4. The death of the guilds: In his study of the Death of the Guilds, Krause identifies the relatively recent re-configuration of academia by the capitalist mode of production. His work can be related to Sohn-Rethel, in that they both discuss the transition from artisanal to scientific modes of production; from a mode of production where the intellectual and manual labour were united, to a mode of production where the head (abstract thought) and the hand (craft) are separated. Artisans “owned the means of production” (S-R, 117) and guilds are groups of workers that exercise political power “primarily for their own ends.” (Krause, x). Guilds own the means of production. Both Krause and Sohn-Rethel recognise that the death of the guilds and the artisan mode of production that they were formed to protect, began to crumble with the early growth of capitalism in the fifteenth and sixteenth centuries. For Sohn-Rethel, the writing was on the wall with the development of mathematics. “It is no exaggeration to say that one can measure the extent of division of head and hand by the inroad of mathematics in any particular task.” (113). For Krause, writing in 1996, the guild model of political power in academia only remained to some extent in the Oxbridge colleges. Krause and Sohn-Rethel are both useful for understanding the transformation of scientific research and teaching towards the capitalist mode of production (i.e. economic growth), which in recent years is put forward by the higher education sector as a justification of its continued public funding.
5. The birth of the commons: We can be certain that today, ‘the university’ is an institution organised bureaucratically, technologically, and epistemologically for the production of knowledge which is exchanged as a commodity. No institution can exist at such scale and compete nationally and globally in any other configuration. However, in the last decade or so, the Open Access (OA) movement has developed from within academia in a way that resembles the power of the guilds. The objective of Open Access is to provide scholarly literature online to the public, free of cost and most copyright restrictions. Open Access is a scholarly movement that is wielding political power and has deep implications for the mode and means of the production of knowledge in higher education. If openness within higher education is understood as a ‘recursive public’ (Kelty, 2008), we can observe and predict that further recursions will be deemed necessary to support the logic of Open Access: Open Data, so that research can be verified and built upon; Open Science, where the research process is conducted publicly; Open Source, where the research tools and software algorithms are transparent and accessible; and Open Peer Review, where the verification of research findings are themselves open to scrutiny for bias and inconsistency. Each of these recursions requires changes to the technological, social and bureaucratic configuration of universities (this gradual reconfiguration occupies much of my day-to-day work). Although the concept of recursion suggests a series of steps or iterations, each recursive element can occur concurrently, deferring its limits to the next process while continuing to unfold. As Kelty has noted, “the ‘depth’ of the recursion is determined by the openness necessary for the project itself.” (2008:30). The depth of recursion required by the logic of OA is still being worked out and remains a contested public through which the nature and purpose of science is being questioned. Kelty’s ‘recursive public’ is nothing more than a generalisation of political struggle expressed in terms immanent to its subject. Open Access has recursive implications that amount to the socialisation of the means of production of science. The production of a scientific commons. Communism.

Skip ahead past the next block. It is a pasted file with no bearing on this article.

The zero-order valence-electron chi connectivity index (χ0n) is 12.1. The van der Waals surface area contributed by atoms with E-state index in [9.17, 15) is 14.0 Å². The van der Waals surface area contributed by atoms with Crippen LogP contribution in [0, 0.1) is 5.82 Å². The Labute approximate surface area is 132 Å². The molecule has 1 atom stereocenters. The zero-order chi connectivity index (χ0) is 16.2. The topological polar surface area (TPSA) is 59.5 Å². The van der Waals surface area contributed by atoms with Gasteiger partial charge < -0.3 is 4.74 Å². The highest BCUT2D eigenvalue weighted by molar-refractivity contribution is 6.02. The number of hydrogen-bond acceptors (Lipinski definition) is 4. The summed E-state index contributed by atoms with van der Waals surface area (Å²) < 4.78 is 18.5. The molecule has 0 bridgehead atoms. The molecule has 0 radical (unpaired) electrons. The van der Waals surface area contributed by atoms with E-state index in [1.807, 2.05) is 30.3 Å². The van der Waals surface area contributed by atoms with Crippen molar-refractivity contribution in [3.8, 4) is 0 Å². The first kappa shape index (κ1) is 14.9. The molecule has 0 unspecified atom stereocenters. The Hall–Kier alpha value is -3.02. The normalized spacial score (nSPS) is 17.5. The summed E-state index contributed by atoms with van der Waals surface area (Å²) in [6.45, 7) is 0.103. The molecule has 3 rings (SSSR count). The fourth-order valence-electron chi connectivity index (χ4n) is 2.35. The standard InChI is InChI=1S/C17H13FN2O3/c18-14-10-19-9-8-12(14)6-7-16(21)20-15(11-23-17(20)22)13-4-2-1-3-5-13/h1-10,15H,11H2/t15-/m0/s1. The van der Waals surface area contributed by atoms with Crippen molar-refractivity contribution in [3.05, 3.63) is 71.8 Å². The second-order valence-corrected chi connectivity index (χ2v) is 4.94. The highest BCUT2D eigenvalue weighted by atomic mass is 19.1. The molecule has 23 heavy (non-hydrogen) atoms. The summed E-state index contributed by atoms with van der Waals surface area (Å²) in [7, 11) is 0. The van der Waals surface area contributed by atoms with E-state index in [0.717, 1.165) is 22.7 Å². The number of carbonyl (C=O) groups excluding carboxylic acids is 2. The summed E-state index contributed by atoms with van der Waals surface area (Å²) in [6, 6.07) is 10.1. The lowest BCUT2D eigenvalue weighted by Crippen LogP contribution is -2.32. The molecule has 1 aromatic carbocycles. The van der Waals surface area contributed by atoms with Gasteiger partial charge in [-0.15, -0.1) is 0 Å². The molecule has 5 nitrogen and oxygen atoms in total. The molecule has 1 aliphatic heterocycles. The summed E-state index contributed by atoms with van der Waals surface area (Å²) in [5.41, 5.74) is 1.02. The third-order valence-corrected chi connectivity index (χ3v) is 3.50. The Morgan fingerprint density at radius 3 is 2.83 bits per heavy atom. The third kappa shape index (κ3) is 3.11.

I am grateful to Richard Hall for making clear to me something I had not fully grasped until now. The university itself is a means of production.